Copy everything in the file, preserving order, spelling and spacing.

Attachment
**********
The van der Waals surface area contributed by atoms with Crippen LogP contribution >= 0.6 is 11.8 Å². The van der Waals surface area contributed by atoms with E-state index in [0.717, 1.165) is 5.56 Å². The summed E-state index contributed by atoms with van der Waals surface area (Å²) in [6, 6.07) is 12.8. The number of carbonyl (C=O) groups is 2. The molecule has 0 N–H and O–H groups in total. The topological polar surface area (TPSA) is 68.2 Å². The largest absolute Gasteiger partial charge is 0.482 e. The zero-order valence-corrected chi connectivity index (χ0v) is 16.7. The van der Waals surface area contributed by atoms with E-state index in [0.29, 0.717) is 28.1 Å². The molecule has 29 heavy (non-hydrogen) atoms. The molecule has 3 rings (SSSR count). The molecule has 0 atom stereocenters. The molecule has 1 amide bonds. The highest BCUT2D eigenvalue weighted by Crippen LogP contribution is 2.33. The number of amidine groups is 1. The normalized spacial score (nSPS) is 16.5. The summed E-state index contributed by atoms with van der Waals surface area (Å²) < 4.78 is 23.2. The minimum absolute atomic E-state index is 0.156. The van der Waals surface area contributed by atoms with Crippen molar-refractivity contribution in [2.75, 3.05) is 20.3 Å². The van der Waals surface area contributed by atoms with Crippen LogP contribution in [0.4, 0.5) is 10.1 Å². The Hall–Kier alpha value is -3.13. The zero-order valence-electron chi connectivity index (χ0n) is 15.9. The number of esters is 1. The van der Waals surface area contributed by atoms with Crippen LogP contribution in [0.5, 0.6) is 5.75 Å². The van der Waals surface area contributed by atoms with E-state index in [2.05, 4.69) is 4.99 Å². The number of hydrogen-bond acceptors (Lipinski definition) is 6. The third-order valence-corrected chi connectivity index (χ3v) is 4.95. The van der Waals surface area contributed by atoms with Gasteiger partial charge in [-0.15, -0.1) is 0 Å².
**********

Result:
The van der Waals surface area contributed by atoms with Crippen LogP contribution >= 0.6 is 11.8 Å². The van der Waals surface area contributed by atoms with E-state index in [0.717, 1.165) is 5.56 Å². The summed E-state index contributed by atoms with van der Waals surface area (Å²) in [6, 6.07) is 12.8. The number of carbonyl (C=O) groups is 2. The molecule has 0 N–H and O–H groups in total. The topological polar surface area (TPSA) is 68.2 Å². The largest absolute Gasteiger partial charge is 0.482 e. The zero-order valence-corrected chi connectivity index (χ0v) is 16.7. The van der Waals surface area contributed by atoms with E-state index in [0.29, 0.717) is 28.1 Å². The molecule has 29 heavy (non-hydrogen) atoms. The molecule has 3 rings (SSSR count). The molecule has 0 atom stereocenters. The molecule has 1 amide bonds. The highest BCUT2D eigenvalue weighted by Crippen LogP contribution is 2.33. The number of amidine groups is 1. The normalized spacial score (nSPS) is 16.5. The summed E-state index contributed by atoms with van der Waals surface area (Å²) < 4.78 is 23.2. The minimum absolute atomic E-state index is 0.156. The van der Waals surface area contributed by atoms with Crippen molar-refractivity contribution in [2.75, 3.05) is 20.3 Å². The van der Waals surface area contributed by atoms with Crippen LogP contribution in [0.4, 0.5) is 10.1 Å². The Hall–Kier alpha value is -3.13. The zero-order valence-electron chi connectivity index (χ0n) is 15.9. The number of esters is 1. The van der Waals surface area contributed by atoms with Crippen LogP contribution in [0.5, 0.6) is 5.75 Å². The van der Waals surface area contributed by atoms with E-state index in [2.05, 4.69) is 4.99 Å². The number of hydrogen-bond acceptors (Lipinski definition) is 6. The third-order valence-corrected chi connectivity index (χ3v) is 4.95. The van der Waals surface area contributed by atoms with Gasteiger partial charge in [-0.15, -0.1) is 0 Å².